The Smallest Empires in History

Jan 2016
1,137
Victoria, Canada
#41
If that's the case, why was the term for the gold solidus minted in Constantinople, widely called a "bezant" during the Middle Ages?
It's also worth noting that "Byzantium" and "Byzantine" show up quite frequently in our classicizing Byzantine histories (although it's unlikely they were being thrown around in demotic speech), but just in relation to Constantinople and its inhabitants, never Romania or the Romans more generally; Attaleiates exemplifies this when he notes, of Constantine IX in the mid-11th century, that "he brought strange animals from foreign lands, among them an elephant, greatest of all four-legged creatures and an amazing sight to the Byzantines and all other Romans who happened to see him as he paraded by." Roman coins were, as you mentioned, minted almost exclusively in Constantinople (that is, Byzantium) in the Middle Byzantine period, so it wouldn't be illogical, in that capacity, to call them "Bezants", completely aside from the issue of Roman identity and its recognition (or lack thereof).
 

Futurist

Ad Honoris
May 2014
19,931
SoCal
#42
The spirit of the Byzantine Empire technically survived in Theodoro until 1475:

Principality of Theodoro - Wikipedia



The Empire of Trebizond was also pretty small:



The Venetian and Genoese empires weren't that large either but still noticeable on a map:



Pisa's empire was even smaller, of course.

If you want a fictional example of a small empire, you could look at Petoria from Family Guy--which became an empire once it annexed Joe's pool and made it the province of Joe-hio! :D :

Petoria

 
#44
Everybody liked to call themselves Roman,...... the Germans, the Russians, the Seljuk Turks, and even the Hellenes. It was a prestigious thing to do!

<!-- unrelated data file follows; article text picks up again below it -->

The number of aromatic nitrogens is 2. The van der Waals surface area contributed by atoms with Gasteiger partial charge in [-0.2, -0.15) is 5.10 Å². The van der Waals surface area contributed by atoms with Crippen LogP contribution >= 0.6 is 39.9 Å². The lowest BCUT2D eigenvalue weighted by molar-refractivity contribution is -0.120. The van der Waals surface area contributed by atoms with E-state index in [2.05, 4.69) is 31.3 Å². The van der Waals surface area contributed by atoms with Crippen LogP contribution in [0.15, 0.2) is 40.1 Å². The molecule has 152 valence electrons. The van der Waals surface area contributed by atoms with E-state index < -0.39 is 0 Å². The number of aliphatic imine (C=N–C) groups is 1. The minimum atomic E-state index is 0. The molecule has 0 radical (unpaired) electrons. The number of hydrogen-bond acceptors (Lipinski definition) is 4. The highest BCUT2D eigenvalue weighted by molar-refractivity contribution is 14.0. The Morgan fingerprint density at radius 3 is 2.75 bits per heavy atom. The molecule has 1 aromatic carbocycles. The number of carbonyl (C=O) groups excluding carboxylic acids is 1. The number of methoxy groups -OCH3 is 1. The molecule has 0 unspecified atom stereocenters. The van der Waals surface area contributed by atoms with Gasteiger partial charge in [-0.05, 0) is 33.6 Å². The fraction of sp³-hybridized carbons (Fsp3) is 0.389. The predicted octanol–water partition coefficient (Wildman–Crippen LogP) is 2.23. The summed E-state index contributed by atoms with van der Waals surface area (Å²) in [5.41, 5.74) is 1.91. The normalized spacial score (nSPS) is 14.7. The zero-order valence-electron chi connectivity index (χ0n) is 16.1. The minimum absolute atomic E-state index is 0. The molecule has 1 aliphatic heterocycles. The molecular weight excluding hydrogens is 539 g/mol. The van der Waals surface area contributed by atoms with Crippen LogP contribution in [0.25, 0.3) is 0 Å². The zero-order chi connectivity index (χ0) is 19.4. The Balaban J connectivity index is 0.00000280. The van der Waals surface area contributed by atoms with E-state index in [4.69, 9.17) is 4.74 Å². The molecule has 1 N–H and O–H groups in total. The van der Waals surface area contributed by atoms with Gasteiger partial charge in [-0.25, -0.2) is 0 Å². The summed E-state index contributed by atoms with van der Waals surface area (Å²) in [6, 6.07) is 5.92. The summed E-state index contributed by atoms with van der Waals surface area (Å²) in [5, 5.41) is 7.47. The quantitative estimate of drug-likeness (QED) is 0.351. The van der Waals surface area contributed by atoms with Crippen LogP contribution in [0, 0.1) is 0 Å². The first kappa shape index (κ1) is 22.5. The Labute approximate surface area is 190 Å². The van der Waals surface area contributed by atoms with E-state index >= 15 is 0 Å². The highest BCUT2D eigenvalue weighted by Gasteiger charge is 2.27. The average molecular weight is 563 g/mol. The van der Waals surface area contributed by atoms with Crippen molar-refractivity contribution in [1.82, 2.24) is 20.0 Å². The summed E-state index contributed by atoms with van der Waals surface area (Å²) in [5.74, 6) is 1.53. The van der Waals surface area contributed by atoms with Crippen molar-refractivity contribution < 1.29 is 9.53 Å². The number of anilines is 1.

The truth of the matter however, is that if there are some people in today's world that have the right to claim ancestry from the old Romans in the tradition of Julius Caesar, Pompey, Antony, and Octavian or Cicero, as well as of Marius and Sylla and of Scipio, etc.,..... are the Italians.
I know a lot of barbarians entered the Italian peninsula after the fall of the Western Roman Empire (WRE), but those people they intermingled with the local Roman inhabitants and eventually, they were absorbed or assimilated by the pre-existed Roman population.

Something similar happened in the Byzantine Empire (BE), where originally when Constantine the Great moved the capital of the Roman Empire (RE) to Constantinople, the governing elite Roman/Romanized that he brought with him they ruled over a Hellenic/Hellenized population and this situation lasted for almost 250 years. This lasted until the last quarter of the 6th century, because by that time even the ruling elite had become and was of Hellenic/Hellenized extraction, as the overwhelming majority of the population had been from the very beginning of the BE!

Nowadays we have people that out of wishful thinking, or something else they like to call the BE as being Roman.
The renaissance historians were very ingenious in calling it Byzantine Empire because they realized there were important and inherent differences with the old RE.

One does not become Roman by simply calling himself as such, like the Germans, the Russians, and the Seljuk Turks eventually realized; and that in the same manner that the Greeks/Hellenes of the BE eventually finally also realized, and not only this .......but they became very proud of their Hellenic ancestry of ancient times!!!
 

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